From the Texas hill country to lands poked with nothing but windmills, sentries keep watching over near nothingness, we’ve seen demarcations between the sky and ground go from populated cities to treeless landscapes spotted with nothing but Dairy Queen billboards and bicyclists shamelessly pushing their bodies to the limit on slim seats. Through all of that, at over 700 miles, the suffering of a slow crawl to the Rocky Mountains is nothing compared to what men with prostate cancer experience. In the past few days I’ve learned something from men who have conquered cancer as well men who peddle for those who relegate themselves to cancer survivors. In the past few days I’ve learned something about strength. Past physical strength, I’ve learned something stellar about what humans can do. How hard and far we can push forward, smiling while experiencing pain. From avid cyclists to semi-professional peddlers, the passion and sense of purpose and pleasure that runs through the veins of these bicyclists is what all human hearts should pump.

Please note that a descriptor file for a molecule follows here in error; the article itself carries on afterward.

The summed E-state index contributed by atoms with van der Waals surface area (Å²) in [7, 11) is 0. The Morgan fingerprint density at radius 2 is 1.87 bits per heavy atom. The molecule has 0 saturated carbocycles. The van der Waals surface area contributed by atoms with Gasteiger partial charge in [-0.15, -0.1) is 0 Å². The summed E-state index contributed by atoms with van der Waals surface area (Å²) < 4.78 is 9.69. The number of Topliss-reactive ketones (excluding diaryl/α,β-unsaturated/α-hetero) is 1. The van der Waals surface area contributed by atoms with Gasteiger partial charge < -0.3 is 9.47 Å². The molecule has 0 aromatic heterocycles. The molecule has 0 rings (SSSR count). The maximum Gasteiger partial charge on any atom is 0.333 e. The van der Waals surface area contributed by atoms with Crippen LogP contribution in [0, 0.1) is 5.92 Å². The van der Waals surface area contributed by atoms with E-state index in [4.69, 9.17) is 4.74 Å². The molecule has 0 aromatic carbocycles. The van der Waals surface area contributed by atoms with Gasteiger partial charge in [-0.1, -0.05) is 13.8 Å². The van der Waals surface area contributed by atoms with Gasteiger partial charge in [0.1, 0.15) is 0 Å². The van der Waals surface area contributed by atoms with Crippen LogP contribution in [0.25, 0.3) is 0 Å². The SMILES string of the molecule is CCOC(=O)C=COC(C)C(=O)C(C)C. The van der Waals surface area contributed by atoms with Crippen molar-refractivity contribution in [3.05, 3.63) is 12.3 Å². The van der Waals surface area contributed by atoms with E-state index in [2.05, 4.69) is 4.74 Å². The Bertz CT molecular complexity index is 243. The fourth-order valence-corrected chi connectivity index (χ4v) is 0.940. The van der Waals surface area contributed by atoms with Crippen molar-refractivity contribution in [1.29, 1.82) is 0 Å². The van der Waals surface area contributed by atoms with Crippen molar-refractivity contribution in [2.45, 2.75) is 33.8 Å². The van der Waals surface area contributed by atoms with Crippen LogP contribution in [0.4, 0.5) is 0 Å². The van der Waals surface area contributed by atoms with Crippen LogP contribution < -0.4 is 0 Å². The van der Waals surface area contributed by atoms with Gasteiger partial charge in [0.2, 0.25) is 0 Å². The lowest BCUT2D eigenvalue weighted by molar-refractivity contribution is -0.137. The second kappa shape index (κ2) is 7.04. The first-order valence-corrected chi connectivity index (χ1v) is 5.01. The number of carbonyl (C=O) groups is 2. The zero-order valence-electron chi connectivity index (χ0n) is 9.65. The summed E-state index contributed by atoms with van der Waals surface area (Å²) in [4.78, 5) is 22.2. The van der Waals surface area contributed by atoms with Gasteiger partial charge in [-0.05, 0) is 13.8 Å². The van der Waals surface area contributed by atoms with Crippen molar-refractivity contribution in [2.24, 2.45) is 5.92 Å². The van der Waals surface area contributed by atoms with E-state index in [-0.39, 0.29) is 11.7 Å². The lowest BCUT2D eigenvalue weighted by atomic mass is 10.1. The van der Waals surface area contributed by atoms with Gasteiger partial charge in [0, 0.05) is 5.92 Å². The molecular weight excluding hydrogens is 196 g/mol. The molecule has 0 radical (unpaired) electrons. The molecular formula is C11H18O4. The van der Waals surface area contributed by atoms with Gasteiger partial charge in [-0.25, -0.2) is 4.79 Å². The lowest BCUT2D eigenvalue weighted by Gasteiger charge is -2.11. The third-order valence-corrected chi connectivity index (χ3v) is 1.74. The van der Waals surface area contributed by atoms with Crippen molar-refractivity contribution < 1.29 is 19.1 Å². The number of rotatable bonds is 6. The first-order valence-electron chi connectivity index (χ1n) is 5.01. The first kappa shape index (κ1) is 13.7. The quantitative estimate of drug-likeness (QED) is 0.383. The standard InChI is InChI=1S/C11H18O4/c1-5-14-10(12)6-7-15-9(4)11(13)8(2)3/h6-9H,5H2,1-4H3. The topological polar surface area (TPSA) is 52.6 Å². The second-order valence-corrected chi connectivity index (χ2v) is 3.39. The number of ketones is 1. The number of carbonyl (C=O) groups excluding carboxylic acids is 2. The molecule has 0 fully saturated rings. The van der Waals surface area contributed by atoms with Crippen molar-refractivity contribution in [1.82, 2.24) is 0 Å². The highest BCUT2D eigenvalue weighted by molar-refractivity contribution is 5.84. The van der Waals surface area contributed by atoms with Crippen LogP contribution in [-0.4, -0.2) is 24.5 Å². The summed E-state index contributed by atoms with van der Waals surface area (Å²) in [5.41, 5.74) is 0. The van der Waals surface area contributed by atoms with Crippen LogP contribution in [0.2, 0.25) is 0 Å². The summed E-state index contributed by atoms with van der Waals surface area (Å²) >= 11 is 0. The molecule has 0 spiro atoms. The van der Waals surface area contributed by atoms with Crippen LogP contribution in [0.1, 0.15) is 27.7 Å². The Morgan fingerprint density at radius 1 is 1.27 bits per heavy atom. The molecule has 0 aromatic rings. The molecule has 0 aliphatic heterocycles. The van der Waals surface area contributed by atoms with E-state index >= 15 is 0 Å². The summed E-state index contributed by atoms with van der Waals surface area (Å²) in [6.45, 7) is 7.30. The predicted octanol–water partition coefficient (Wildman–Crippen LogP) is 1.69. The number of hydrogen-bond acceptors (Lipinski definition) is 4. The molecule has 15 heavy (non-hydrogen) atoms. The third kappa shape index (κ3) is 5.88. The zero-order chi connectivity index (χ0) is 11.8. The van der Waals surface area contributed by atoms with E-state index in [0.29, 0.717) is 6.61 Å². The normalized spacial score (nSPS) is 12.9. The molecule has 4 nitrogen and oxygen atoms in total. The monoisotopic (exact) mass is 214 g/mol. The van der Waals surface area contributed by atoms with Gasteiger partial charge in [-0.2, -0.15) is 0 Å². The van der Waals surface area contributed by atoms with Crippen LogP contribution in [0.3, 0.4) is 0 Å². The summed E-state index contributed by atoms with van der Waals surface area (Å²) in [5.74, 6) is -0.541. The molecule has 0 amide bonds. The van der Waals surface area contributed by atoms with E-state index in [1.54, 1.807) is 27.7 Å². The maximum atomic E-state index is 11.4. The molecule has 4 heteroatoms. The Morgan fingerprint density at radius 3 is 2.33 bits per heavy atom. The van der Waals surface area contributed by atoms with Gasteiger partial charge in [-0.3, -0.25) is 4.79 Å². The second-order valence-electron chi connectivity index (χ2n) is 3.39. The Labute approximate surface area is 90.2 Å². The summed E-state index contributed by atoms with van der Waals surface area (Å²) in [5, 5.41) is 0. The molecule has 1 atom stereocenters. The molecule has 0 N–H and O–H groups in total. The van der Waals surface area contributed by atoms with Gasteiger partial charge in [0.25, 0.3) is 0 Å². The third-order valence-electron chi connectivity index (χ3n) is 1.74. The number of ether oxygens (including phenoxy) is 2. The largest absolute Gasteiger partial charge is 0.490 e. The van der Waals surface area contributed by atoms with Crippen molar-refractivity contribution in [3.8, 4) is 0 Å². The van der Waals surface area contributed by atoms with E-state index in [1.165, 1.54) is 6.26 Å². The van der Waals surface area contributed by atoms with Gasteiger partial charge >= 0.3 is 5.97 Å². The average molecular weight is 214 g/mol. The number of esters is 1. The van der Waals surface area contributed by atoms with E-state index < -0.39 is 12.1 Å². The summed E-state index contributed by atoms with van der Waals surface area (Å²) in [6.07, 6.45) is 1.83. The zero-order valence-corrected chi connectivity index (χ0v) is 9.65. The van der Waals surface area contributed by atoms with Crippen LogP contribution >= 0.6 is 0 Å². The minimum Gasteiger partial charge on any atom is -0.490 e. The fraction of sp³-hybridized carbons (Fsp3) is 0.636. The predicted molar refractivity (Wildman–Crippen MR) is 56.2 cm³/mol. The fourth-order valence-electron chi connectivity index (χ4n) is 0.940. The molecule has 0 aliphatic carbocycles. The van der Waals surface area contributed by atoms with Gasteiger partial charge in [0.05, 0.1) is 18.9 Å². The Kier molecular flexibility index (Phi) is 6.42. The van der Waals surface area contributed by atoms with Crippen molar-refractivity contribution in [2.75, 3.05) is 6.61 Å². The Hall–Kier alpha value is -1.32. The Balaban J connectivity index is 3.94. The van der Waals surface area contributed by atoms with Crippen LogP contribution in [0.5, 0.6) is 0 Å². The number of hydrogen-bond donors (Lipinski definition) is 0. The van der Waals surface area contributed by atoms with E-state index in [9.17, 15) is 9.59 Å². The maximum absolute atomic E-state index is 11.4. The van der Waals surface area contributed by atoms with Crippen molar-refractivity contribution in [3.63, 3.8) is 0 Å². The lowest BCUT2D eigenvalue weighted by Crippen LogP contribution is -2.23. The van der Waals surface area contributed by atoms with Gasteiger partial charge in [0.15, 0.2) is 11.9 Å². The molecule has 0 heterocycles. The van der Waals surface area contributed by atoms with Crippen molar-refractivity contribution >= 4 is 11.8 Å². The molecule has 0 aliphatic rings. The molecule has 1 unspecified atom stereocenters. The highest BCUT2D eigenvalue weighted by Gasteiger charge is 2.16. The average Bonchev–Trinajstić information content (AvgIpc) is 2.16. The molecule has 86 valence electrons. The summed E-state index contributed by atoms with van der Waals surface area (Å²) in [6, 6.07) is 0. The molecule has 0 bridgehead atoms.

The demographics of everyone in 1400 Miles are nothing short of remarkable. Not the sex, but the range of adulthood covering the distances at different speeds, each still concerned with the well-being of the other riders. The ride is both behind them and in front of them at all times, and they’re still more than joyous to chat with people immediately after a long 100+ mile ride about prostate health, taking care of the body, Texas heat versus the cool New Mexican air, all over magnificent Texas craft beers. These men, weighting in at varying ages, celebrate the limits by breaking them. They’re happy to carry on and spark a conversation that could save lives as well as raise money and awareness to help those men who are suffering right now.
Now as we’re on to Abiquiú, these men won’t surrender to the air. They’ll ride it.